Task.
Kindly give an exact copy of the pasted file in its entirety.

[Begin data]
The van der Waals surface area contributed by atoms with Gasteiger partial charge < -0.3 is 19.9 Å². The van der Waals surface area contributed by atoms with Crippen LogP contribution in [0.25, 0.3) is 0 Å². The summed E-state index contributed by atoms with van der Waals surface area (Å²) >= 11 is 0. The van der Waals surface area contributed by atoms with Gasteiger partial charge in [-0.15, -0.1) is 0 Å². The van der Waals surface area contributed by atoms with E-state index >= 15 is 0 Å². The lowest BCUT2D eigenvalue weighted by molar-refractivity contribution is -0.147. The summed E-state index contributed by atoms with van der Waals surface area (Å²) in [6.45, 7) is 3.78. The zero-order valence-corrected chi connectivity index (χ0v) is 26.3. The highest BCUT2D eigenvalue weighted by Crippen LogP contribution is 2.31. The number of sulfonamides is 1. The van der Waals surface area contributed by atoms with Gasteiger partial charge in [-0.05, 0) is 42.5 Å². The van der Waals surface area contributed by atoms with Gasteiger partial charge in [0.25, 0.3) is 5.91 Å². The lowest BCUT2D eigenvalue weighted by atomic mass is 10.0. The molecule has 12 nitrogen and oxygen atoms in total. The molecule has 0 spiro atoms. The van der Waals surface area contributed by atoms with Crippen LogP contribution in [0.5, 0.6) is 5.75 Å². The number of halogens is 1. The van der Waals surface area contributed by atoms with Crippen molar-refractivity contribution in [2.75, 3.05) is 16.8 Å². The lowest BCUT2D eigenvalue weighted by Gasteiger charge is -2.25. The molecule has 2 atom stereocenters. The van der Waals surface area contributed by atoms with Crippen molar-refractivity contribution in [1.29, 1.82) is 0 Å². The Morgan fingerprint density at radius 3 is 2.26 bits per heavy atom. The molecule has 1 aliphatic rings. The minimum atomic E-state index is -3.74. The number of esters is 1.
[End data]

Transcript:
The van der Waals surface area contributed by atoms with Gasteiger partial charge < -0.3 is 19.9 Å². The van der Waals surface area contributed by atoms with Crippen LogP contribution in [0.25, 0.3) is 0 Å². The summed E-state index contributed by atoms with van der Waals surface area (Å²) >= 11 is 0. The van der Waals surface area contributed by atoms with Gasteiger partial charge in [-0.15, -0.1) is 0 Å². The van der Waals surface area contributed by atoms with E-state index >= 15 is 0 Å². The lowest BCUT2D eigenvalue weighted by molar-refractivity contribution is -0.147. The summed E-state index contributed by atoms with van der Waals surface area (Å²) in [6.45, 7) is 3.78. The zero-order valence-corrected chi connectivity index (χ0v) is 26.3. The highest BCUT2D eigenvalue weighted by Crippen LogP contribution is 2.31. The number of sulfonamides is 1. The van der Waals surface area contributed by atoms with Gasteiger partial charge in [-0.05, 0) is 42.5 Å². The van der Waals surface area contributed by atoms with Gasteiger partial charge in [0.25, 0.3) is 5.91 Å². The lowest BCUT2D eigenvalue weighted by atomic mass is 10.0. The molecule has 12 nitrogen and oxygen atoms in total. The molecule has 0 spiro atoms. The van der Waals surface area contributed by atoms with Crippen LogP contribution in [0.5, 0.6) is 5.75 Å². The number of halogens is 1. The van der Waals surface area contributed by atoms with Crippen molar-refractivity contribution in [2.75, 3.05) is 16.8 Å². The lowest BCUT2D eigenvalue weighted by Gasteiger charge is -2.25. The molecule has 2 atom stereocenters. The van der Waals surface area contributed by atoms with Crippen molar-refractivity contribution in [1.29, 1.82) is 0 Å². The Morgan fingerprint density at radius 3 is 2.26 bits per heavy atom. The molecule has 1 aliphatic rings. The minimum atomic E-state index is -3.74. The number of esters is 1.